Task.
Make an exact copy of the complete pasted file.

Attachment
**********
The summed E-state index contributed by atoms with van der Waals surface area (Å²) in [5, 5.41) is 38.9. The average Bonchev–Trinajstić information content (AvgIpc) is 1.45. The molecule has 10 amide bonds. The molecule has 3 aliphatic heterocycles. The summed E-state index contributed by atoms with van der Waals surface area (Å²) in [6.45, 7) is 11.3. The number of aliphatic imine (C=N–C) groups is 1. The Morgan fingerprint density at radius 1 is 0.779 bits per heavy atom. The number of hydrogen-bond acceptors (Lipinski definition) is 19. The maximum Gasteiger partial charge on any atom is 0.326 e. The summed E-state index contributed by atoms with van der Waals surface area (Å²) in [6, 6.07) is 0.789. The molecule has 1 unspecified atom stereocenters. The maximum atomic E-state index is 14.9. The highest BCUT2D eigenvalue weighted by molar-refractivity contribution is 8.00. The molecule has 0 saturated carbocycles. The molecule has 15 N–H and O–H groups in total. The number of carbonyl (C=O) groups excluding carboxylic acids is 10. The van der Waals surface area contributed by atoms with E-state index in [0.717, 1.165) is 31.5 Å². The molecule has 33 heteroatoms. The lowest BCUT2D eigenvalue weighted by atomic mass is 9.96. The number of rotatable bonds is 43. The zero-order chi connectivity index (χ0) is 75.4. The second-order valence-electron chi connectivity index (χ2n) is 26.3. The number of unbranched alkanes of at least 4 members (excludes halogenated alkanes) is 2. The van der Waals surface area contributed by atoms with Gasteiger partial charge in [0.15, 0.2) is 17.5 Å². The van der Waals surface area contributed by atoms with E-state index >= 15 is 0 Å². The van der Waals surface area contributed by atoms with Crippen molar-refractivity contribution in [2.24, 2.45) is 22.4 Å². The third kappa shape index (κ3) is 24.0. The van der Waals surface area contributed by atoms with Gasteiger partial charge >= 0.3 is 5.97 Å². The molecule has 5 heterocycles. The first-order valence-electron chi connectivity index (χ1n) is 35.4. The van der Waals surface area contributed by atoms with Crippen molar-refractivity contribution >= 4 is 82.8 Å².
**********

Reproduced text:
The summed E-state index contributed by atoms with van der Waals surface area (Å²) in [5, 5.41) is 38.9. The average Bonchev–Trinajstić information content (AvgIpc) is 1.45. The molecule has 10 amide bonds. The molecule has 3 aliphatic heterocycles. The summed E-state index contributed by atoms with van der Waals surface area (Å²) in [6.45, 7) is 11.3. The number of aliphatic imine (C=N–C) groups is 1. The Morgan fingerprint density at radius 1 is 0.779 bits per heavy atom. The number of hydrogen-bond acceptors (Lipinski definition) is 19. The maximum Gasteiger partial charge on any atom is 0.326 e. The summed E-state index contributed by atoms with van der Waals surface area (Å²) in [6, 6.07) is 0.789. The molecule has 1 unspecified atom stereocenters. The maximum atomic E-state index is 14.9. The highest BCUT2D eigenvalue weighted by molar-refractivity contribution is 8.00. The molecule has 0 saturated carbocycles. The molecule has 15 N–H and O–H groups in total. The number of carbonyl (C=O) groups excluding carboxylic acids is 10. The van der Waals surface area contributed by atoms with E-state index in [0.717, 1.165) is 31.5 Å². The molecule has 33 heteroatoms. The lowest BCUT2D eigenvalue weighted by atomic mass is 9.96. The number of rotatable bonds is 43. The zero-order chi connectivity index (χ0) is 75.4. The second-order valence-electron chi connectivity index (χ2n) is 26.3. The number of unbranched alkanes of at least 4 members (excludes halogenated alkanes) is 2. The van der Waals surface area contributed by atoms with Gasteiger partial charge in [0.15, 0.2) is 17.5 Å². The van der Waals surface area contributed by atoms with E-state index >= 15 is 0 Å². The van der Waals surface area contributed by atoms with Crippen molar-refractivity contribution in [2.24, 2.45) is 22.4 Å². The third kappa shape index (κ3) is 24.0. The van der Waals surface area contributed by atoms with Gasteiger partial charge >= 0.3 is 5.97 Å². The molecule has 5 heterocycles. The first-order valence-electron chi connectivity index (χ1n) is 35.4. The van der Waals surface area contributed by atoms with Crippen molar-refractivity contribution >= 4 is 82.8 Å².